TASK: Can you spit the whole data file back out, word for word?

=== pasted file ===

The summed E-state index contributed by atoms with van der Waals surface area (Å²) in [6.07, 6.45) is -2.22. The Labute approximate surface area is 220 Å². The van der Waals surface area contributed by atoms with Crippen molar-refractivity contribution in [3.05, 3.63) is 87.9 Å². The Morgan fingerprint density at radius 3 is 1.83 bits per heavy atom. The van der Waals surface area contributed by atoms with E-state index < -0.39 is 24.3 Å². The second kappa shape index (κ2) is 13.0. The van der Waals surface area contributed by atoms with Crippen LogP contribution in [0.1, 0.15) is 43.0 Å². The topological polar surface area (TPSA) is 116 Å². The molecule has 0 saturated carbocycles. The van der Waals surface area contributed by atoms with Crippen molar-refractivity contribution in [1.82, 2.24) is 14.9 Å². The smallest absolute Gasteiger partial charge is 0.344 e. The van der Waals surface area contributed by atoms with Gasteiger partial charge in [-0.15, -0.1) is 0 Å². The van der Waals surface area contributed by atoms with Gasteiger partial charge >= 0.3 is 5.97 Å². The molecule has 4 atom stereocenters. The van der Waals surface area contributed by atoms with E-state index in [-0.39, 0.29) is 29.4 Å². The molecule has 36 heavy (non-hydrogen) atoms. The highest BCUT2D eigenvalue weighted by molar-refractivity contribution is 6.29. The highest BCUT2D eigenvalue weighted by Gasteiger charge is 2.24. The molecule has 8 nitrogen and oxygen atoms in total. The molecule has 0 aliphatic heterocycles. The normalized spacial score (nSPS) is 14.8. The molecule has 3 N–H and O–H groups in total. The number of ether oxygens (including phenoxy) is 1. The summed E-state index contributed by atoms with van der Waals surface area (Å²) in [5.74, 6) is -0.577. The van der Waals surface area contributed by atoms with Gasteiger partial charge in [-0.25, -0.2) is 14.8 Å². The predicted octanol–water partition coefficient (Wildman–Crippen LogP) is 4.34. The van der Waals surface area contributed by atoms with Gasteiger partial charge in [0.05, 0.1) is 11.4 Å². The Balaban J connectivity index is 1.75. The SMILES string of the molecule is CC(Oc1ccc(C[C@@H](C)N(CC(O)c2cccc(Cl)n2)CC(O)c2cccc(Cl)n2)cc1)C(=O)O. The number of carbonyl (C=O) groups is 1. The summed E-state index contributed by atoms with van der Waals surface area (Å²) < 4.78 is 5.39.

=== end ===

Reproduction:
The summed E-state index contributed by atoms with van der Waals surface area (Å²) in [6.07, 6.45) is -2.22. The Labute approximate surface area is 220 Å². The van der Waals surface area contributed by atoms with Crippen molar-refractivity contribution in [3.05, 3.63) is 87.9 Å². The Morgan fingerprint density at radius 3 is 1.83 bits per heavy atom. The van der Waals surface area contributed by atoms with E-state index < -0.39 is 24.3 Å². The second kappa shape index (κ2) is 13.0. The van der Waals surface area contributed by atoms with Crippen LogP contribution in [0.1, 0.15) is 43.0 Å². The topological polar surface area (TPSA) is 116 Å². The molecule has 0 saturated carbocycles. The van der Waals surface area contributed by atoms with Crippen molar-refractivity contribution in [1.82, 2.24) is 14.9 Å². The smallest absolute Gasteiger partial charge is 0.344 e. The van der Waals surface area contributed by atoms with Gasteiger partial charge in [-0.15, -0.1) is 0 Å². The van der Waals surface area contributed by atoms with Gasteiger partial charge >= 0.3 is 5.97 Å². The molecule has 4 atom stereocenters. The van der Waals surface area contributed by atoms with E-state index in [-0.39, 0.29) is 29.4 Å². The molecule has 36 heavy (non-hydrogen) atoms. The highest BCUT2D eigenvalue weighted by molar-refractivity contribution is 6.29. The highest BCUT2D eigenvalue weighted by Gasteiger charge is 2.24. The molecule has 8 nitrogen and oxygen atoms in total. The molecule has 0 aliphatic heterocycles. The normalized spacial score (nSPS) is 14.8. The molecule has 3 N–H and O–H groups in total. The number of ether oxygens (including phenoxy) is 1. The summed E-state index contributed by atoms with van der Waals surface area (Å²) in [5.74, 6) is -0.577. The van der Waals surface area contributed by atoms with Gasteiger partial charge in [-0.25, -0.2) is 14.8 Å². The predicted octanol–water partition coefficient (Wildman–Crippen LogP) is 4.34. The van der Waals surface area contributed by atoms with Gasteiger partial charge in [0.05, 0.1) is 11.4 Å². The Balaban J connectivity index is 1.75. The SMILES string of the molecule is CC(Oc1ccc(C[C@@H](C)N(CC(O)c2cccc(Cl)n2)CC(O)c2cccc(Cl)n2)cc1)C(=O)O. The number of carbonyl (C=O) groups is 1. The summed E-state index contributed by atoms with van der Waals surface area (Å²) < 4.78 is 5.39.